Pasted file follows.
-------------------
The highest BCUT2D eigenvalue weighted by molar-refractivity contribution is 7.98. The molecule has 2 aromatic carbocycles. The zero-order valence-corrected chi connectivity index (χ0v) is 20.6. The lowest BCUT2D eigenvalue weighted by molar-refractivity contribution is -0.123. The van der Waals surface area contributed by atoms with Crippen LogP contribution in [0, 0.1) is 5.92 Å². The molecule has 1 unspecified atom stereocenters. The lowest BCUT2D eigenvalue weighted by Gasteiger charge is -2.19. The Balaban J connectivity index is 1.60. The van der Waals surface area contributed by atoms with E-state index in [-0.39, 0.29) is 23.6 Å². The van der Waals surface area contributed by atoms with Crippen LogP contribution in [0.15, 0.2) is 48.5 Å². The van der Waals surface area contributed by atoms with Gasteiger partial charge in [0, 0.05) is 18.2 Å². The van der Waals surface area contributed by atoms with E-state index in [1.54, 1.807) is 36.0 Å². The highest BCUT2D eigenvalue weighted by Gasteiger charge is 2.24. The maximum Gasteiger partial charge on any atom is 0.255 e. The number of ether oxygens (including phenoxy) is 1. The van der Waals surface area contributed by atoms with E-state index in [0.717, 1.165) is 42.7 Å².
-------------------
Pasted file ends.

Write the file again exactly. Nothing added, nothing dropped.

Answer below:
The highest BCUT2D eigenvalue weighted by molar-refractivity contribution is 7.98. The molecule has 2 aromatic carbocycles. The zero-order valence-corrected chi connectivity index (χ0v) is 20.6. The lowest BCUT2D eigenvalue weighted by molar-refractivity contribution is -0.123. The van der Waals surface area contributed by atoms with Crippen LogP contribution in [0, 0.1) is 5.92 Å². The molecule has 1 unspecified atom stereocenters. The lowest BCUT2D eigenvalue weighted by Gasteiger charge is -2.19. The Balaban J connectivity index is 1.60. The van der Waals surface area contributed by atoms with E-state index in [-0.39, 0.29) is 23.6 Å². The van der Waals surface area contributed by atoms with Crippen LogP contribution in [0.15, 0.2) is 48.5 Å². The van der Waals surface area contributed by atoms with Gasteiger partial charge in [0, 0.05) is 18.2 Å². The van der Waals surface area contributed by atoms with E-state index in [1.54, 1.807) is 36.0 Å². The highest BCUT2D eigenvalue weighted by Gasteiger charge is 2.24. The maximum Gasteiger partial charge on any atom is 0.255 e. The number of ether oxygens (including phenoxy) is 1. The van der Waals surface area contributed by atoms with E-state index in [0.717, 1.165) is 42.7 Å².